I met with members of the Worcester County Commission (the governing body) and staff over lunch on Monday to discuss what they viewed as the most challenging issues facing the County.
The verdict was unanimous: growth & its impacts topped everyone's list.
Worcester County, Maryland, includes Ocean City and surrounding areas, mostly to the east. It's population is just under 50,000. For the most part, the county has -- till now -- not borne the full impact of development pressures first triggered 55 years ago by the construction of the Chesapeake Bay Bridge (linking the Eastern Shore to the Baltimore-Washington metropolis).
Part of Worcester County's "good fortune" has been due to smart farmland preservation policies which have drastically limited the conversion of agricultural land. This has been done through strict 1 unit per 20 acre zoning, with allowance for four 2-acre parcels to be developed on, say, a 100 acre tract, leaving 92 acres in as farmland (Worcester County officials refer to this practice as "minor subdivisions by right." In addition -- and aided by Maryland law -- rezoning of farmland to non-agricultural use is rarely permitted. And, to top it off, the County has a very active purchase of development rights program.
The Chesapeake Bay Foundation,for example, has found that Worcester County has the highest level of farmland protection of any county on Maryland's Eastern Shore.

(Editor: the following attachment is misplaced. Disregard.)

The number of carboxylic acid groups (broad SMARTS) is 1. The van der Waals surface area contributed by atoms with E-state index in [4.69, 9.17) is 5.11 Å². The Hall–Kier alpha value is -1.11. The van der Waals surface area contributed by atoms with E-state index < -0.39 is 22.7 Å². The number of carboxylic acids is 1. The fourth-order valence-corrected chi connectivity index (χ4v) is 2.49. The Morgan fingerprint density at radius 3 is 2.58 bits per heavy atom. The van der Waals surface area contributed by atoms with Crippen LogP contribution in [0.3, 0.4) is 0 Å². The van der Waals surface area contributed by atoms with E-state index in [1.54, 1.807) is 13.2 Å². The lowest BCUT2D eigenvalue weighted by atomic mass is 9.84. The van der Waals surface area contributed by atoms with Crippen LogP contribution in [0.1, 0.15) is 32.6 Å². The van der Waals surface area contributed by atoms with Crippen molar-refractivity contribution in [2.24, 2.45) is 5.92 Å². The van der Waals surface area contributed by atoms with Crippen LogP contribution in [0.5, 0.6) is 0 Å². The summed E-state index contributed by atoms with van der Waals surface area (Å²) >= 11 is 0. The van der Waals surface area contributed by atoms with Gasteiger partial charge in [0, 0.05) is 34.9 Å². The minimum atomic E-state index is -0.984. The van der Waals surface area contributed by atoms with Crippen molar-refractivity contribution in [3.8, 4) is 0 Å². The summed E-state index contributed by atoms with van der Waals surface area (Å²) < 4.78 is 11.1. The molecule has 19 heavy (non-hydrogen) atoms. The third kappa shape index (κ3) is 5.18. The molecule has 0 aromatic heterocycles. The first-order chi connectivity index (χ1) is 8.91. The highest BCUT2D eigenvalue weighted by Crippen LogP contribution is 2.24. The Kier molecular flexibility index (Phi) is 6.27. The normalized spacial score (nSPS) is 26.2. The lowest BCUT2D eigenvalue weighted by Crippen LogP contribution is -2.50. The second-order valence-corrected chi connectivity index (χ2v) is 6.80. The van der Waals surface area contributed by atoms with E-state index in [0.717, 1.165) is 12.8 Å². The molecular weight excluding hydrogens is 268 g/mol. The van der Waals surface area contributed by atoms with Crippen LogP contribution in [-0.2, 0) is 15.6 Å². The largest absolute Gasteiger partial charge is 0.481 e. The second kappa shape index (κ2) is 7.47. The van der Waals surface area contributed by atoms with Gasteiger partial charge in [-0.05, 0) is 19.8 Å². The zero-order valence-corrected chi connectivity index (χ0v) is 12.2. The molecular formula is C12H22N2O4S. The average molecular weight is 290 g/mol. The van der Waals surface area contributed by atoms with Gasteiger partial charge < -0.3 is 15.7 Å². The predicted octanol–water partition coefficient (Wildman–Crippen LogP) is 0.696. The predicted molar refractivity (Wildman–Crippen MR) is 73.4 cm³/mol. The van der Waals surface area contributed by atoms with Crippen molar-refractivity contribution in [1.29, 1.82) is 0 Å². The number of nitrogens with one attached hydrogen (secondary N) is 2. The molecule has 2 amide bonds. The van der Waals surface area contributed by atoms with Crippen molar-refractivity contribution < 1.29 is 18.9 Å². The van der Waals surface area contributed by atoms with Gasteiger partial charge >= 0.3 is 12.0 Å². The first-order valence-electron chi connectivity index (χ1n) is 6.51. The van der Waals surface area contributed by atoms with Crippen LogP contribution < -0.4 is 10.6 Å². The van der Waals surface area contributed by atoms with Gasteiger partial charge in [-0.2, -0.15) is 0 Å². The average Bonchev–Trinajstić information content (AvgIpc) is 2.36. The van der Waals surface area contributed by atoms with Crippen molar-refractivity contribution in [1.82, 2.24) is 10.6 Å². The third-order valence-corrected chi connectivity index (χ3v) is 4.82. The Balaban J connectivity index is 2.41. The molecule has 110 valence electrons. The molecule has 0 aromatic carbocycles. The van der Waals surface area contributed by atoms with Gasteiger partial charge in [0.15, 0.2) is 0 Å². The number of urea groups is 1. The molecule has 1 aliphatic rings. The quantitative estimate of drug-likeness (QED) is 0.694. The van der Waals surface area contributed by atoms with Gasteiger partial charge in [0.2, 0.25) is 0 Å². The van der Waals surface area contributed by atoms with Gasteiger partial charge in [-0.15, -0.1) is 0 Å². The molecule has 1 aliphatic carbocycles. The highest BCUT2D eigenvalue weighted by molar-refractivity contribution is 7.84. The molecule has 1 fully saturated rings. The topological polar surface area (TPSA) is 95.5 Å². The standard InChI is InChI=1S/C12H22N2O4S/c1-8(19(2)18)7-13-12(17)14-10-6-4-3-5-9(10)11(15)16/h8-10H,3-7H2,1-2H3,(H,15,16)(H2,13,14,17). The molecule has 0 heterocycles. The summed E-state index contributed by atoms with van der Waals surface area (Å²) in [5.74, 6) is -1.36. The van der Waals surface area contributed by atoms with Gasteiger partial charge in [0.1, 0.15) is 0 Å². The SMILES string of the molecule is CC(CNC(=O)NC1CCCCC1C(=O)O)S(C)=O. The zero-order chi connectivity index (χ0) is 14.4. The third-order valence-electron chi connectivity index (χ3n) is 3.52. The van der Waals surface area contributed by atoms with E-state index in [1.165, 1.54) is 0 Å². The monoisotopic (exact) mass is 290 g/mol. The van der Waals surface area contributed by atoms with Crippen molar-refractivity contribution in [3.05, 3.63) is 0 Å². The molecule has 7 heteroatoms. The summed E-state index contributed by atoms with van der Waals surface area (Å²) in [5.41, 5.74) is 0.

While the County's agricultural zoning has worked remarkably well, the new challenge is dealing with the arrival of national home builders in the County -- with proposals for large scale developments (such as the Glen Riddle project mentioned in my post about Berlin, Maryland; see also this photo of the sales centers at Glen Riddle). Concerns about how to deal with national builders were expressed by several County officials during our lunch.
A related problem the County is facing is the need for workforce housing -- that is, housing that's at prices the average worker in the County can afford. The new housing being built is aimed at a different, and far wealthier, market: homebuyers from the major East Coast metro areas looking for a second home, or to retire. Worcester County offers an attractive setting for many of these people, especially as they face even higher housing prices elsewhere.
photos: In front of the Atlantic Hotel in the heart of Berlin with members of the Worcester County Commission and others. From left to right: Linda Busick, County Commissioner; Phylis Wimbrow, Asst. Director of Planning, Permits & Inspections; Judy Boggs, County Commissioner; me (holding the certificate I received) Doug Slingerland, Planning Commissioner; Sandy Coyman, Planning Director; and Katherine Munson, Comprehensive Planner. Also attending the lunch, but not in the photo: County Commissioner Bud Church; County Attorney Ed Hammond; and Asst. Chief County Administrative Officer Kelly Shannahan.
I was amazed & honored with hearing that Monday was proclaimed Planning Commissioners Journal day in Worcester County -- and Commissioner Judy Boggs presented me with the signed proclamation!